- An integral part of nature-based solutions is landscape restoration, specifically Forest Landscape Restoration (FLR).
- A landscape approach to forest restoration would try to achieve objectives that support a wide range of stakeholders as well as social, ecological, and economic elements within the defined forest landscape. This is different from afforestation and reforestation activities, which has the simple objective of increasing green cover or restoring green cover.
- Forest landscapes have been receiving special attention in the last few years as they are unique in addressing the ‘triple crisis’ which the natural environment is facing today: the climate crisis, environmental pollution, and biodiversity loss.
- The views in this commentary are that of the authors.
For the first time in the history of the Conference of Parties (CoP) of the United Nations Framework Convention on Climate Change (UNFCCC) the cover decision text – increasingly seen as a political commitment resulting from these conferences – at COP27 in Sharm-el Sheikh, Egypt dedicated a paragraph to nature and nature-based solutions. The text “underlines the urgent need to address, in a comprehensive and synergetic manner, the interlinked global crises of climate change and biodiversity loss in the broader context of achieving the Sustainable Development Goals, as well as the vital importance of protecting, conserving, restoring and sustainably using nature and ecosystems for effective and sustainable climate action.”
An integral part of nature-based solutions is landscape restoration, specifically Forest Landscape Restoration (FLR). Forest landscapes have been receiving special attention in the last few years as they are unique in addressing the ‘triple crisis’ which the natural environment is facing today: the climate crisis, environmental pollution, and biodiversity loss. With this decade being declared as the UN Decade on Ecosystem Restoration, the world is in the midst of a new era that focuses on giving nature more space and integrating nature/biodiversity in land use and economic practices. The UN Biodiversity Conference Meeting that recently concluded in Montreal, Canada committed to putting 30 percent of land, water, and marine areas under protection by 2030. Growing interest in nature-based solutions and REDD+ carbon credits in carbon markets, new financing initiatives like the LEAF Coalition and the Forest and Climate Leaders’ Partnership, as well as bilateral partnerships between two countries, like the Indo-German Joint Declaration of Intent on FLR, are accelerating implementation on the ground.
FLR is a relatively new concept in a world where different aspects of nature, including forest, water, and agriculture, are taken separately and not as a whole. In India, for example, forests, water, agriculture, and horticulture have dedicated state departments that traditionally work within their specified jurisdictions and are very recently working in tandem following the whole of government approach to achieve common objectives. Different channels of communication exist between these departments and the local communities, though at times, their use has been limited.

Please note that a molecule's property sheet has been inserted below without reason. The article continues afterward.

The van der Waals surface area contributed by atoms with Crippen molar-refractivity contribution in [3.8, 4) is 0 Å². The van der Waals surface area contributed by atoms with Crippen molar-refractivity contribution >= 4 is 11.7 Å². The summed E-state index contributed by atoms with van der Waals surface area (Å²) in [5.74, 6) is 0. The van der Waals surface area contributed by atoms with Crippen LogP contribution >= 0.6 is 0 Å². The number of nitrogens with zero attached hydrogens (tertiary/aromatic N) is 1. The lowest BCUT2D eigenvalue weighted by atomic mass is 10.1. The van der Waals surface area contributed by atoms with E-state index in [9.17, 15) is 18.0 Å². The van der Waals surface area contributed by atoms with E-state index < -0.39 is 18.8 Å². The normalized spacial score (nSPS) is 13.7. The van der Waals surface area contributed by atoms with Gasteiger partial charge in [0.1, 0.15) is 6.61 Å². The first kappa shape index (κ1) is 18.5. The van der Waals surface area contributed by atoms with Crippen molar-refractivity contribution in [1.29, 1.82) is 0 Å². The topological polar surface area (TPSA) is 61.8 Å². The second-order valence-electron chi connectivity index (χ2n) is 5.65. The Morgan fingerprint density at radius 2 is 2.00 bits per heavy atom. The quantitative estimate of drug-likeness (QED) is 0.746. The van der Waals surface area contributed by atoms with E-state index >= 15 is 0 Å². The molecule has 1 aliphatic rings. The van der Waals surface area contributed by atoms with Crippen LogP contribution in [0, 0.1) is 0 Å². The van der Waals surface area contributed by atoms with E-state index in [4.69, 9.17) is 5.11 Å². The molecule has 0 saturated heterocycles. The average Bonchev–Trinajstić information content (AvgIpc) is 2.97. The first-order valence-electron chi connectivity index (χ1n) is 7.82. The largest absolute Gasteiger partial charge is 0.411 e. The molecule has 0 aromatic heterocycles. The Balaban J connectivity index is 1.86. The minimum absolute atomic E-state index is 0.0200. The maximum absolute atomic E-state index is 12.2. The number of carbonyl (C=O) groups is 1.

The Landscape Approach embedded in FLR requires a completely new way of policy making, financing, implementation, and management. The first step to making this pivot in narrative is to help stakeholders develop an FLR perspective. This begets the question: what is a forest landscape?
Forestry beyond forests: Defining Forest Landscapes and the Landscape Approach
The India State of Forests Report (ISFR) 2021 recognises that the terms ‘forest cover’ and ‘recorded forest area’ describe different concepts in the Indian context. While the forest cover refers to all tree patches with canopy density of more than ten percent and an area of one hectare in size irrespective of land use, legal status and ownership, the term recorded forest area refers to all geographical areas recorded as forests in government documents regardless of the actual trees growing on such lands.
However, there has not been a formal definition of forests in India so far. After the Forest Advisory Committee (FAC) Meeting in September 2019, the Ministry of Environment Forest and Climate Change (MoEF&CC) observed that the states and union territories are in a better position to define forests according to the unique conditions prevailing there.
Read more: [Explainer] What is a forest?
Without a uniform definition of forests, defining a forest landscape becomes murky. A landscape has been defined in many ways. For example, Denier et al (2015), as cited by the Deutsche Gesellschaft für Internationale Zusammenarbeit (GIZ) GmbH background paper on Landscape Approaches (2019), defines landscapes as a “socio-ecological system that consists of natural and/or human-modified ecosystems, and which is influenced by distinct ecological, historical, political, economic, and cultural processes and activities. The spatial arrangements and governance of a landscape contribute to its unique character”. The definition recognises ecological as well as socio-eco-political aspects existing in an area, broadening the scope of work from mere nature management to involving wider interests and stakeholders. A landscape is not homogenous; it will include different types of ecosystems (forests and otherwise), governance systems and stakeholder groups. A key characteristic is the scale – both spatial and temporal. Landscapes cover large areas and show changes across a broad timeline.